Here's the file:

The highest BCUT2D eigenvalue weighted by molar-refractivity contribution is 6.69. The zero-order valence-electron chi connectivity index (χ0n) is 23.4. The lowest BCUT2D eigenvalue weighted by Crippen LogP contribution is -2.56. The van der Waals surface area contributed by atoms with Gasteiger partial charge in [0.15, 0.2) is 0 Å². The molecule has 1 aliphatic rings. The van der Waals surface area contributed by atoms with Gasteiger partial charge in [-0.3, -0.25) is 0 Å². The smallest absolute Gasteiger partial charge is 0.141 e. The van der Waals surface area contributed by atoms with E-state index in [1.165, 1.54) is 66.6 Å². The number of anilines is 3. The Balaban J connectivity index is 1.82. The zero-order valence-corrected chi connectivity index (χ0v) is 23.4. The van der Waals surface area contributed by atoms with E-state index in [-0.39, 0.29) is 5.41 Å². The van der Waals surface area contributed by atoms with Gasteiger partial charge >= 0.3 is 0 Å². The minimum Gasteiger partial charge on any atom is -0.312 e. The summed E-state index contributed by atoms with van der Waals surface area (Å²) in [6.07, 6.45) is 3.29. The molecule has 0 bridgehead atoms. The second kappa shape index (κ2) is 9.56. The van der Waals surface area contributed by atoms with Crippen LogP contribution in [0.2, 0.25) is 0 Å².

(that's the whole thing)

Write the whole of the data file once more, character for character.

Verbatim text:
The highest BCUT2D eigenvalue weighted by molar-refractivity contribution is 6.69. The zero-order valence-electron chi connectivity index (χ0n) is 23.4. The lowest BCUT2D eigenvalue weighted by Crippen LogP contribution is -2.56. The van der Waals surface area contributed by atoms with Gasteiger partial charge in [0.15, 0.2) is 0 Å². The molecule has 1 aliphatic rings. The van der Waals surface area contributed by atoms with Gasteiger partial charge in [-0.3, -0.25) is 0 Å². The smallest absolute Gasteiger partial charge is 0.141 e. The van der Waals surface area contributed by atoms with E-state index in [1.165, 1.54) is 66.6 Å². The number of anilines is 3. The Balaban J connectivity index is 1.82. The zero-order valence-corrected chi connectivity index (χ0v) is 23.4. The van der Waals surface area contributed by atoms with E-state index in [-0.39, 0.29) is 5.41 Å². The van der Waals surface area contributed by atoms with Gasteiger partial charge >= 0.3 is 0 Å². The minimum Gasteiger partial charge on any atom is -0.312 e. The summed E-state index contributed by atoms with van der Waals surface area (Å²) in [6.07, 6.45) is 3.29. The molecule has 0 bridgehead atoms. The second kappa shape index (κ2) is 9.56. The van der Waals surface area contributed by atoms with Crippen LogP contribution in [0.2, 0.25) is 0 Å².